Objective To investigate whether the occupants in vehicles with better safety ratings according to EuroNCAP sustain fewer fatal and severe injuries than occupants in vehicles with worse experimental safety ratings when in frontal crashes.
Design Case–control study.
Setting A representative sample of crashes in Britain from 1996 to 2008 as gathered in the Cooperative Crash Injury Study (CCIS) database under the auspices of the UK Department of Transportation and augmented with EuroNCAP experimental ratings for each crashed vehicle.
Subjects Drivers and front seat passengers while occupants of vehicles for which EuroNCAP test results were available and who met inclusion criteria meant to select those in crashes similar to those in the frontal experimental setting.
Main outcome measures Fatality and severe MAIS3+ injuries to the head, thorax, pelvis and lower extremities.
Results The multivariate Poisson regression models on the 1259 cases who sustained crash conditions most similar to the experimental ones showed no statistically significant effect on either mortality or MAIS3+ injury in real-world crashes when travelling in cars with better safety ratings. For example, when compared to a driver in a vehicle rated as safest for head injuries MAIS3+ in frontal crashes, drivers in vehicles rated yellow or orange presented adjusted ORs of 0.6 (0.2 to 1.7) and 0.8 (0.3 to 2.1), respectively.
Conclusions No statistically significant relationships between the EuroNCAP safety scores and real-world death or severe injury outcomes were found, suggesting the need to review biomechanical criteria chosen to set cut-off points for the rating system.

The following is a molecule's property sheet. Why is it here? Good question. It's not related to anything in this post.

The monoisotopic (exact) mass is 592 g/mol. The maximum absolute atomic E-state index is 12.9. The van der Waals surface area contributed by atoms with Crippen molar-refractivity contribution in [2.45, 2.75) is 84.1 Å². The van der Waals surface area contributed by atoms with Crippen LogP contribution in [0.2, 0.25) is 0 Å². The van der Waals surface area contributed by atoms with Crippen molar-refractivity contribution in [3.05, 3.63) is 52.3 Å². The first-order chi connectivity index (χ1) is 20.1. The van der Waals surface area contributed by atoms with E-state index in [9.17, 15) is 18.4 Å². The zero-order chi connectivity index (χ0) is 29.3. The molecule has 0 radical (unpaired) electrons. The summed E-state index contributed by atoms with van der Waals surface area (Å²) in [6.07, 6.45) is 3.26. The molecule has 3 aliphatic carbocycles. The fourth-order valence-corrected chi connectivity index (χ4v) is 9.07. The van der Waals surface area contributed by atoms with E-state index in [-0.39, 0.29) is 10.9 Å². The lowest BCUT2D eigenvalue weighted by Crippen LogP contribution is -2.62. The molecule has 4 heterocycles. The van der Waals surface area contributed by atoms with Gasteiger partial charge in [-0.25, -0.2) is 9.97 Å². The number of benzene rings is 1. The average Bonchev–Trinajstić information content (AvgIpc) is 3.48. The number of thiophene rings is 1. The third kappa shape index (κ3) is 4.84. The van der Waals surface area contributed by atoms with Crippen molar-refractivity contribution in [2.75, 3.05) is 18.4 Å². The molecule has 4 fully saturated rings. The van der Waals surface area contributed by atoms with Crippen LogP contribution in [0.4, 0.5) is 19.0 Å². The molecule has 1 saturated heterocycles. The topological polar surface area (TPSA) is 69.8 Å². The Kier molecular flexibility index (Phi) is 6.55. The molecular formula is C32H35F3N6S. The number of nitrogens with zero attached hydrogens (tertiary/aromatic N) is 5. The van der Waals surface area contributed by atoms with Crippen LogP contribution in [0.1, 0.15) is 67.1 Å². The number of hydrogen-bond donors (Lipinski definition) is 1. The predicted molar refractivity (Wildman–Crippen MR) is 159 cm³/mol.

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Earlier analyses were presented at the 51th Annual Conference of the Association for the Advancement of Automotive Medicine held in Melbourne (Australia) in October 2007 and in the ‘Càtedra A Plus’ lecture series in Barcelona (Spain) in November 2008. Montserrat Ruiz-Perez assisted in manuscript preparation.
Funding This work has been supported by the Spanish Ministry of Education and Science (ref TRA 2006-14280/AUT) and partially supported by La Caixa Foundation. This paper uses accident data from the United Kingdom Co-operative Crash Injury Study (CCIS). CCIS is managed by TRL Ltd on behalf of the Department for Transport (Transport Technology and Standards Division) who fund the project with Autoliv, Ford Motor Company, Nissan Motor Europe and Toyota Motor Europe. Data were collected by teams from the Birmingham Automotive Safety Centre of the University of Birmingham, the Vehicle Safety Research Centre at Loughborough University and the Vehicle & Operator Services Agency of the Department for Transport. Further information on CCIS can be found at http://www.ukccis.org. All authors are independent from funders.
Competing interests None.
Provenance and peer review Not commissioned; externally peer reviewed.
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